The Conservatives are set to ditch their previous promises to give MPs a vote on whether to overturn the fox-hunting ban.
Ahead of the general election on 12 December, the Tories' manifesto is unlikely to once again feature a pledge to give MPs a free vote on the matter, a senior cabinet minister has signalled.
The Conservatives had made such a vow prior to both the 2015 and 2017 elections.
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But Justice Secretary Robert Buckland told Sky News: "I don't see a return to that at all. I think the agenda has moved on."
He also highlighted recent Tory pledges to ban the transport of live animals on long journeys, to further restrict the importing and exporting of hunting trophies to and from the UK; and to ban primates as pets.
"I'm not going to anticipate what's in the manifesto, but I would be very surprised if we start returning to those old debates," Mr Buckland added.
Despite including a promise of a free vote to repeal the 2004 Hunting Act - which bans chasing wild animals with dogs in England and Wales - ahead of the 2015 election, former prime minister David Cameron never held such a vote.
His successor, Theresa May, also made the same promise ahead of the 2017 general election, but she lost her majority and later acknowledged there was a "clear message" against fox-hunting from the public.
She also admitted the pledge on fox hunting was among a number of issues that left voters "concerned" about the Conservatives' offer.
Prime Minister Boris Johnson voted against the fox-hunting ban in 2004 and also wrote, in a 2005 article for The Spectator magazine, how he "loved" joining a hunt.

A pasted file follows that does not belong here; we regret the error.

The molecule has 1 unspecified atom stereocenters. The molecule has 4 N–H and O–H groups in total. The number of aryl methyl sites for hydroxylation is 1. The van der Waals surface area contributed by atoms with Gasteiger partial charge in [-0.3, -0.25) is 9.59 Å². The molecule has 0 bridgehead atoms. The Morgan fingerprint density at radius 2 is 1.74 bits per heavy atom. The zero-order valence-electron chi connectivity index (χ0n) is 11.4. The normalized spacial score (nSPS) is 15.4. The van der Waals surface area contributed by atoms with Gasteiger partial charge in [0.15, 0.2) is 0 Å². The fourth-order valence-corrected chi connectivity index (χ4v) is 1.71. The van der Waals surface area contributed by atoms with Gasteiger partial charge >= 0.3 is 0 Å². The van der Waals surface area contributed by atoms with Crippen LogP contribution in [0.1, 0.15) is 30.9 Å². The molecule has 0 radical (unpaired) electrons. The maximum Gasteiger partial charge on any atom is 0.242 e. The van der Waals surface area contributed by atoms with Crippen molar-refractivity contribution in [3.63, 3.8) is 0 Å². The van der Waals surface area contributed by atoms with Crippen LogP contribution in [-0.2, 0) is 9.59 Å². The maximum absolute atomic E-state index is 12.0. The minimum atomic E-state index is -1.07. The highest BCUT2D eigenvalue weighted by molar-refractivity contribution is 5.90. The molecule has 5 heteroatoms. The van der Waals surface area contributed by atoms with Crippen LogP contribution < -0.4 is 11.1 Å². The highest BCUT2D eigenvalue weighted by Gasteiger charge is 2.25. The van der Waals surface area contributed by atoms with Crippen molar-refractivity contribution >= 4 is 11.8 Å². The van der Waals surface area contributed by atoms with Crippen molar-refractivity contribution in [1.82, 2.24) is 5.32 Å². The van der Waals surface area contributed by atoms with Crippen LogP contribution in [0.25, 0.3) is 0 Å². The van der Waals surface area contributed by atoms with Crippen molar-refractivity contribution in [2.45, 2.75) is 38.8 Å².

"I loved my day with the hunt, and hope they have the courage and organisation to keep going for ever," he said.
"They are going out with the hounds this Saturday, and if the hounds pick up a fox, so be it."
He added: "I hope that the hunt holds up the ban to the ridicule it deserves, that they defy the police and the magistrates and the government, until a new government can rescue an old tradition and restore it for the sake of freedom and freedom alone."
Labour have announced plans to almost double the number of police officers - from the current 88 to 170 - who are tasked with prosecuting wildlife crimes as part of a £4.5m funding boost.
They are also vowing to close loopholes in the Hunting Act that allow some hunts to continue.
Shadow environment secretary Sue Hayman said: "While the Tories continue with their mass slaughter of badgers and flip flop on bringing back fox hunting, Labour is determined to bring animal welfare policy into the 21st century, based on the latest science and understanding.
"We are calling time on those who have been allowed to get away with illegally hunting, maiming and killing wild animals such as deer, hen harriers, foxes and hares."
Countryside Alliance chief executive, Tim Bonner, said: "Why on earth do Labour see fit to give priority to obsessing over people wearing red jackets, riding horses and taking part in legal activity, when there are big challenges facing the countryside?
"Hunts operate legally, prosecutions are incredibly rare, and the countryside faces any number of real challenges from Brexit, to climate change, and flooding.
"Labour's proposals will do little, if anything, for rural communities or to address real animal welfare issues."